DAWN OF THE PLANET OF THE APES
Running Length: 131 minutes
Cast: Andy Serkis, Jason Clarke, Gary Oldman, Keri Russell
Directed by: Matt Reeves
Written by: Mark Bomback, Rick Jaffa, Amanda Silver
Cinematography: Michael Seresin
Distributed by: 20th Century Fox
The action never lets up and the tension is artfully maintained in spite of an unshakable sense of narrative inevitability.
Do you wanna see a talking monkey riding a horse while firing off two machine guns àla John Rambo? Of course you do. Who wouldn’t want to see something like that? This summer, the only place you’ll see a spectacle as ludicrous as this is in Matt Reeves’ barmy but brilliant Dawn of the Planet of the Apes.
Picking up where 2011’s Rise of the Planet of the Apes finished up, this sequel begins with a heart-warming prologue depicting the spread of an avian flu-like pandemic, the consequential breakdown of society and the eventual decimation of the human race. Caesar (Andy Serkis – nice to see him diversifying his MoCap career with a performance that doesn’t involve him playing a monkey. Oh wait…) has become the de facto leader of the apes. No signs of human activity have been detected in over a decade, and Caesar’s tribe have enjoyed ten years of peace and harmony without interference. But a colony of survivors led by Dreyfus (Gary Oldman) and Malcolm (Jason Clarke) have been subsisting at a nearby quarantine zone. Fuel is running out, and the humans’ only chance of survival depends on reactivating a hydroelectric dam which, of course, is in ape country. The human incursion into Caesar’s territory turns violent, and Koba (Toby Kebbell), Caesar’s Iago-esque second-in-command, has an appetite for vengeance. But Mrs. Caesar has just had another baby monkey, so he’s feeling a bit “Martin Luther King” and is disinclined to start an unnecessary war.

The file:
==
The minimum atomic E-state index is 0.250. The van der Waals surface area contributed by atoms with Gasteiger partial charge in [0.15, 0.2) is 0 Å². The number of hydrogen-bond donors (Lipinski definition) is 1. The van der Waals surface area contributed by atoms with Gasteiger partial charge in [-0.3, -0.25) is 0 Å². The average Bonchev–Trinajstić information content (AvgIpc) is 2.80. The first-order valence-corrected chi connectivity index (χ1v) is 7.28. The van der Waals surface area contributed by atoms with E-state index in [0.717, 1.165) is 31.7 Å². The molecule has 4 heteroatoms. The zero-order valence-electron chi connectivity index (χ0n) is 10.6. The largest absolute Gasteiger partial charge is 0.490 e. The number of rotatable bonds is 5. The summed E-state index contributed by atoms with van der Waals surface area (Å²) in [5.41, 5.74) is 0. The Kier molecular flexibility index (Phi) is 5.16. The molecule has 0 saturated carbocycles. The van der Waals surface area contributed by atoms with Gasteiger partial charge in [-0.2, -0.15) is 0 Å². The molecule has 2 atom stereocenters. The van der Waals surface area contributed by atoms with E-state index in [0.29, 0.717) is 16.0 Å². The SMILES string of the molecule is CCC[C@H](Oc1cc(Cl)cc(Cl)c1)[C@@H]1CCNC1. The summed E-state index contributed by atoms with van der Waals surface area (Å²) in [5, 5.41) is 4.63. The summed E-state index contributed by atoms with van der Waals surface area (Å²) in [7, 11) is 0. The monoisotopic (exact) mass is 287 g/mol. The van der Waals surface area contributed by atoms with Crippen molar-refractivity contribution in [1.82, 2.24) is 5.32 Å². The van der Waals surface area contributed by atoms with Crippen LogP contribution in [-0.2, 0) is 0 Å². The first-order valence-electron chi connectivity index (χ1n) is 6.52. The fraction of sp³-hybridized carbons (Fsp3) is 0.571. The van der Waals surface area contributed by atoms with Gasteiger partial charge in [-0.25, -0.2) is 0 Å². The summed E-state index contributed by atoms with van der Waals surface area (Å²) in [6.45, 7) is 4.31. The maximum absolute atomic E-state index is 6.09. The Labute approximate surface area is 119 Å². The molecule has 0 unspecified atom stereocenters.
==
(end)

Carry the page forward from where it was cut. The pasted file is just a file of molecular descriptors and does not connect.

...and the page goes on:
Dawn of the Planet of the Apes is a dark, dour movie in more than tone. Much of the action takes place at night, and the few scenes in daylight are filtered through a perpetual curtain of rainfall. Cinematographer Michael Seresin’s choice of rain grey colour palette is hindered further by the necessity of donning the dreaded 3D specs (which as usual, adds nothing whatsoever to the overall experience). At times it is difficult to tell one ape from another, but some are genuinely terrifying and all are rendered with such care that it is easy to forget that they are artificial constructs. Occasionally the verisimilitude is damaged by some ill-conceived choices, such as the aforementioned machine gun-firing, horse-riding Rambo-monkey, or a scene where a group of ape midwives wear surgical masks made from bamboo (why on earth..?). But while credibility may be stretched, it never breaks. As long as you can buy into the ridiculous premise, the film works. The interactions between Serkis and Nick Thurston (playing Caesar’s son) are truly moving, and convey an emotional depth that the human performers cannot match. The heavy-handed metaphors (racial intolerance; guns don’t kill people, monkey’s do; apes are crappy at architecture etc.) soon begin to grate, but the action never lets up and the tension is artfully maintained in spite of an unshakable sense of narrative inevitability. The conclusion may be well-signposted, but the journey is worth making.